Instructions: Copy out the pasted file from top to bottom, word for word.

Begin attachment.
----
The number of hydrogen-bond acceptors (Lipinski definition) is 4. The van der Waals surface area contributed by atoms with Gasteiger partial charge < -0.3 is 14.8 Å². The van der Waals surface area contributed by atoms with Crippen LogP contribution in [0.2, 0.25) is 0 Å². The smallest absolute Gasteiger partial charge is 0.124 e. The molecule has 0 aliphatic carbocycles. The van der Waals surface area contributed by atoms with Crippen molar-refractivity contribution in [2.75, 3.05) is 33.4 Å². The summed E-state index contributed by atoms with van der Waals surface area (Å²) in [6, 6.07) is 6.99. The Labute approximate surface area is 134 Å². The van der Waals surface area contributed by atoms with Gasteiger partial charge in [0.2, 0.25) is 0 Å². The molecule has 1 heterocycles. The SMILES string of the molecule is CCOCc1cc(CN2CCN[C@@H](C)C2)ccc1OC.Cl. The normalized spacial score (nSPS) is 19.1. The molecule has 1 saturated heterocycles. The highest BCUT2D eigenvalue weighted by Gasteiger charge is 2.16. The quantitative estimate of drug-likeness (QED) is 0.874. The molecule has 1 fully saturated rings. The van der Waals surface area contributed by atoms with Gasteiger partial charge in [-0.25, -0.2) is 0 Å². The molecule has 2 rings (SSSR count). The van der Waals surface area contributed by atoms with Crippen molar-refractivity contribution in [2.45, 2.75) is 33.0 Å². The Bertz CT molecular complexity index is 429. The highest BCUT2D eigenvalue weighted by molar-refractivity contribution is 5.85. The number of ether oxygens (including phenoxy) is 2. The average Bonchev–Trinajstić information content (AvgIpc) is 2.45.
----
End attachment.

The number of hydrogen-bond acceptors (Lipinski definition) is 4. The van der Waals surface area contributed by atoms with Gasteiger partial charge < -0.3 is 14.8 Å². The van der Waals surface area contributed by atoms with Crippen LogP contribution in [0.2, 0.25) is 0 Å². The smallest absolute Gasteiger partial charge is 0.124 e. The molecule has 0 aliphatic carbocycles. The van der Waals surface area contributed by atoms with Crippen molar-refractivity contribution in [2.75, 3.05) is 33.4 Å². The summed E-state index contributed by atoms with van der Waals surface area (Å²) in [6, 6.07) is 6.99. The Labute approximate surface area is 134 Å². The van der Waals surface area contributed by atoms with Gasteiger partial charge in [0.2, 0.25) is 0 Å². The molecule has 1 heterocycles. The SMILES string of the molecule is CCOCc1cc(CN2CCN[C@@H](C)C2)ccc1OC.Cl. The normalized spacial score (nSPS) is 19.1. The molecule has 1 saturated heterocycles. The highest BCUT2D eigenvalue weighted by Gasteiger charge is 2.16. The quantitative estimate of drug-likeness (QED) is 0.874. The molecule has 1 fully saturated rings. The van der Waals surface area contributed by atoms with Gasteiger partial charge in [-0.25, -0.2) is 0 Å². The molecule has 2 rings (SSSR count). The van der Waals surface area contributed by atoms with Crippen molar-refractivity contribution in [2.45, 2.75) is 33.0 Å². The Bertz CT molecular complexity index is 429. The highest BCUT2D eigenvalue weighted by molar-refractivity contribution is 5.85. The number of ether oxygens (including phenoxy) is 2. The average Bonchev–Trinajstić information content (AvgIpc) is 2.45.